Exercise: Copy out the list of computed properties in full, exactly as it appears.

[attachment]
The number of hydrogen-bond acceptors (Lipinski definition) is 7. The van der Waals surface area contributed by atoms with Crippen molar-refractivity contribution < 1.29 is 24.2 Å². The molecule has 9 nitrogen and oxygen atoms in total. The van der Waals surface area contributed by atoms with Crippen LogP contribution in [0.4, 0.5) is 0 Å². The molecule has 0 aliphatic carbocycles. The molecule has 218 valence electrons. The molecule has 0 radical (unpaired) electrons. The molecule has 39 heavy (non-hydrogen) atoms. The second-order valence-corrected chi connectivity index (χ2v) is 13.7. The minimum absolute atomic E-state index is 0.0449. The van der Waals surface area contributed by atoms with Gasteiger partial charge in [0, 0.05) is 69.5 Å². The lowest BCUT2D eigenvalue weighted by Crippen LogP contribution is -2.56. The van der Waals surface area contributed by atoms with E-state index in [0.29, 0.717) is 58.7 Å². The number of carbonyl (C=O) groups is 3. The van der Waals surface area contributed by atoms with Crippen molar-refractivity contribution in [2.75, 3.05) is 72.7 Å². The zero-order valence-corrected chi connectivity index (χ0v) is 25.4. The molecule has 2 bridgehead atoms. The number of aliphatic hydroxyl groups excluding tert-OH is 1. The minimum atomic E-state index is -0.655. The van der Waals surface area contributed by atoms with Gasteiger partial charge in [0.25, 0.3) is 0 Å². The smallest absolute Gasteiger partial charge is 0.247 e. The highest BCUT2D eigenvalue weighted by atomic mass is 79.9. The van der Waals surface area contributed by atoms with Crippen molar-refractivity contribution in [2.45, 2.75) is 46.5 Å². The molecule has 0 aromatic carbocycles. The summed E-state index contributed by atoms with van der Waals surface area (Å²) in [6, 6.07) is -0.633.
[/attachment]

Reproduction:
The number of hydrogen-bond acceptors (Lipinski definition) is 7. The van der Waals surface area contributed by atoms with Crippen molar-refractivity contribution < 1.29 is 24.2 Å². The molecule has 9 nitrogen and oxygen atoms in total. The van der Waals surface area contributed by atoms with Crippen LogP contribution in [0.4, 0.5) is 0 Å². The molecule has 0 aliphatic carbocycles. The molecule has 218 valence electrons. The molecule has 0 radical (unpaired) electrons. The molecule has 39 heavy (non-hydrogen) atoms. The second-order valence-corrected chi connectivity index (χ2v) is 13.7. The minimum absolute atomic E-state index is 0.0449. The van der Waals surface area contributed by atoms with Gasteiger partial charge in [0, 0.05) is 69.5 Å². The lowest BCUT2D eigenvalue weighted by Crippen LogP contribution is -2.56. The van der Waals surface area contributed by atoms with E-state index in [0.29, 0.717) is 58.7 Å². The number of carbonyl (C=O) groups is 3. The van der Waals surface area contributed by atoms with Crippen molar-refractivity contribution in [2.75, 3.05) is 72.7 Å². The zero-order valence-corrected chi connectivity index (χ0v) is 25.4. The molecule has 2 bridgehead atoms. The number of aliphatic hydroxyl groups excluding tert-OH is 1. The minimum atomic E-state index is -0.655. The van der Waals surface area contributed by atoms with Gasteiger partial charge in [0.25, 0.3) is 0 Å². The smallest absolute Gasteiger partial charge is 0.247 e. The highest BCUT2D eigenvalue weighted by atomic mass is 79.9. The van der Waals surface area contributed by atoms with Crippen molar-refractivity contribution in [2.45, 2.75) is 46.5 Å². The molecule has 0 aromatic carbocycles. The summed E-state index contributed by atoms with van der Waals surface area (Å²) in [6, 6.07) is -0.633.